“The Fourth of July was my father’s favorite holiday, His favorite parade,” George C. said. “In 2011 he mustered enough strength to lead the band for a few blocks in downtown Ludington. I gladly stepped aside and watched. His pride radiated from him. It was his last Fourth of July. It is one of my fondest memories of him and of the Scottville Clown Band.

“Someone named George Wilson has walked that street on the Fourth for well over a half century,” George C. said. “I wanted to keep the tradition going, even though there wasn’t going to be a band behind me.” 

The last time the Clown Band did not perform in the Independence Day parade in Ludington was World War II. The band had split up when the war broke up. As life began getting back to normal in the U.S., celebrations began again. In the fall of 1947, Scottville merchant Raymond Schulte re-organized the band in time for the Scottville Harvest Festival. That next year, the band started to book some additional gigs, including the Fourth of July in Ludington. Last year was 71 years of the Clown Band consecutively ending the Ludington July 4 parade.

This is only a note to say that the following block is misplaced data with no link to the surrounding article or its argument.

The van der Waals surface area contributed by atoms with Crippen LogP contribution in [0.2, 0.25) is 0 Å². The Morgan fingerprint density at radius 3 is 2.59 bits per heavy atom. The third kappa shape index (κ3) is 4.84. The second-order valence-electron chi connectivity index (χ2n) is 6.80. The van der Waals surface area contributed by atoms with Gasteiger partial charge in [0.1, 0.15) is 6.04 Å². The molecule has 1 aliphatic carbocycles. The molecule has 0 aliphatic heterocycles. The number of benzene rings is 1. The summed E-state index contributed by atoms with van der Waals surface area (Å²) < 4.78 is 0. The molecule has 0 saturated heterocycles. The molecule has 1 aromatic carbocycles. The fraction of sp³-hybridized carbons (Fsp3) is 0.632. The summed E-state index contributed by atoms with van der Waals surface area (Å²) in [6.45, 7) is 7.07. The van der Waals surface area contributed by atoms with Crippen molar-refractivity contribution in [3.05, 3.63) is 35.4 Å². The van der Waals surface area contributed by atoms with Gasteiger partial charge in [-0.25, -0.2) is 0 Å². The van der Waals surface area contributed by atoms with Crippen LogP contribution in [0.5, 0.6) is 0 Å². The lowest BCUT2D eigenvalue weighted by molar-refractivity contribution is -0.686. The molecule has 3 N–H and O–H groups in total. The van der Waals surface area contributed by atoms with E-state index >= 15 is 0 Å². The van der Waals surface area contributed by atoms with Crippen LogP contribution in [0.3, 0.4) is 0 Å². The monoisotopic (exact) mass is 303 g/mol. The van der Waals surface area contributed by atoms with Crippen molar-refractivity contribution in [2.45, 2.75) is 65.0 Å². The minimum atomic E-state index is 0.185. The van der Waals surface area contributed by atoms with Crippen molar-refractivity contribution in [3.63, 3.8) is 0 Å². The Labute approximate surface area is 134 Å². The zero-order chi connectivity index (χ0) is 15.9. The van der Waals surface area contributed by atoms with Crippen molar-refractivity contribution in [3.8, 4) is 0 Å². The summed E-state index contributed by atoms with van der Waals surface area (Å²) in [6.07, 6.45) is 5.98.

The Fourth of July is often the highlight for many members of the Clown Band. It is the only day of the year the band performs two parades, starting in the morning at the National Forest Festival Parade in downtown Manistee and then the afternoon in Ludington. Between the two parades the band members and their families gather for lunch. The band then congregates in various places along the first southern block of Madison Street between Ludington Avenue and Loomis Street. 

There is absolutely nothing that compares to the feeling you get when the drum section rolls off at the corner of Madison and Loomis streets with the band’s theme song, “Basin Street Blues,” and we march one block and turn that corner west on Ludington Avenue. It is a sea of people who stand, cheer, wave, dance, and most importantly, smile. It is America at its best.